In pseudo-code if we have a function calculate taking 3  bits (or boolean as parameters)

`function calculate (boolean bit1, boolean bit2, boolean bit3)  {      `

`            do one operation with all the combinations of bit1, bit2 and bit3     // 1 operation with 3 qubits in superposition state`

`return result;   // one unique triplet`

`      }`

`}`

In the below diagram, each probability to measure at a given time the given triplet (third column a2 + b2 of the precedent table) is represented by a blue rectangle (the sum of all rectangles equals to 1)

Heuristically, and at the risk of over-simplifying, quantum parallelism allows quantum computers to evaluate a function f(x) for many different values of x simultaneously. We will go through an example of quantum parallelism in our article The Deutsch-Jozsa algorithm.

This being said, we are still learning about the exact extent of what quantum computers are capable of. So far, we have found some examples of problems where quantum computers offer significant advantages over the best known classical approaches. In each case, the quantum algorithms that have been found to solve these problems exploit quantum effects to achieve the advantages, sometimes referred to as a quantum advantage[4].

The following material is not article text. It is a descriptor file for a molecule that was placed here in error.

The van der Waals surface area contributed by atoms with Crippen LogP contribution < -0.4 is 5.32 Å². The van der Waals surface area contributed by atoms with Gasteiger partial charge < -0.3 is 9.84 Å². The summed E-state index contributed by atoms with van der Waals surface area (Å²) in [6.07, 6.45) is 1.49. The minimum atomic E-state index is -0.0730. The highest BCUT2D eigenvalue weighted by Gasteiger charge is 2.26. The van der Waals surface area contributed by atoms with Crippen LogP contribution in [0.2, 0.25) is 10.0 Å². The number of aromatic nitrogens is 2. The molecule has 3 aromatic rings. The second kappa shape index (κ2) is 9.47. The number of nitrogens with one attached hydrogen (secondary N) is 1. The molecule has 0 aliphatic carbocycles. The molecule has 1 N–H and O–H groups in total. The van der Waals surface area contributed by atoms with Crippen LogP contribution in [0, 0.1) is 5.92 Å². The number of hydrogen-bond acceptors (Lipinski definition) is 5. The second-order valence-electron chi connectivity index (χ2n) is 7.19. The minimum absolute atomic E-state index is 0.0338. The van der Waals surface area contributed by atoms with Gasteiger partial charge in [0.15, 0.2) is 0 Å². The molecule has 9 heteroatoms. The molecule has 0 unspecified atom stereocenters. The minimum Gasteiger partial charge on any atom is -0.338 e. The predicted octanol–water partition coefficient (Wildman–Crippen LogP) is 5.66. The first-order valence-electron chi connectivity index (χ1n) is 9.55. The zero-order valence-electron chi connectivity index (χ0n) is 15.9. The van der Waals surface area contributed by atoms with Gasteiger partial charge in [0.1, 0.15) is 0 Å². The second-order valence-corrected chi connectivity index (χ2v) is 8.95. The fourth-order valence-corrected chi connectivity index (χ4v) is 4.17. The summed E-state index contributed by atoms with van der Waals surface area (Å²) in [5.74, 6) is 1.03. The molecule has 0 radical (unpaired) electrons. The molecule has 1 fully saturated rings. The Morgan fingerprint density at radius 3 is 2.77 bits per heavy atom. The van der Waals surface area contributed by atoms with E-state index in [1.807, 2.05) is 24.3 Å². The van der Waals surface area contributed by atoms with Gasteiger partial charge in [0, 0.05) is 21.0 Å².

Some useful quantum algorithms which have been discovered so far:

The Deutsch-Jozsa algorithm: determines if a function is constant or balanced in one single step.

• Grover’s algorithm: searches a list of N items in √N steps.

• Shor’s algorithm : quickly factors large integers, such as those used by cryptography to protect private data[5].

As a last point, quantum states are quite fragile and sensitive to the external perturbations (like magnetic perturbations for a 1/2 spin) and they don't stick around for very long, which is why quantum computers are currently hard to build.

To summarize:

- All computing systems rely on a fundamental ability to store and manipulate information. Current computers manipulate individual bits, which store information as binary 0 and 1 states. Quantum computers leverage quantum mechanical phenomena to manipulate superposition of two-dimensionnal states. To do this, they rely on quantum bits, or qubits. There are different physical phenomenons that lead to a quantum two-state system - en.wikipedia.org/wiki/Quantum_computing#Developments list those.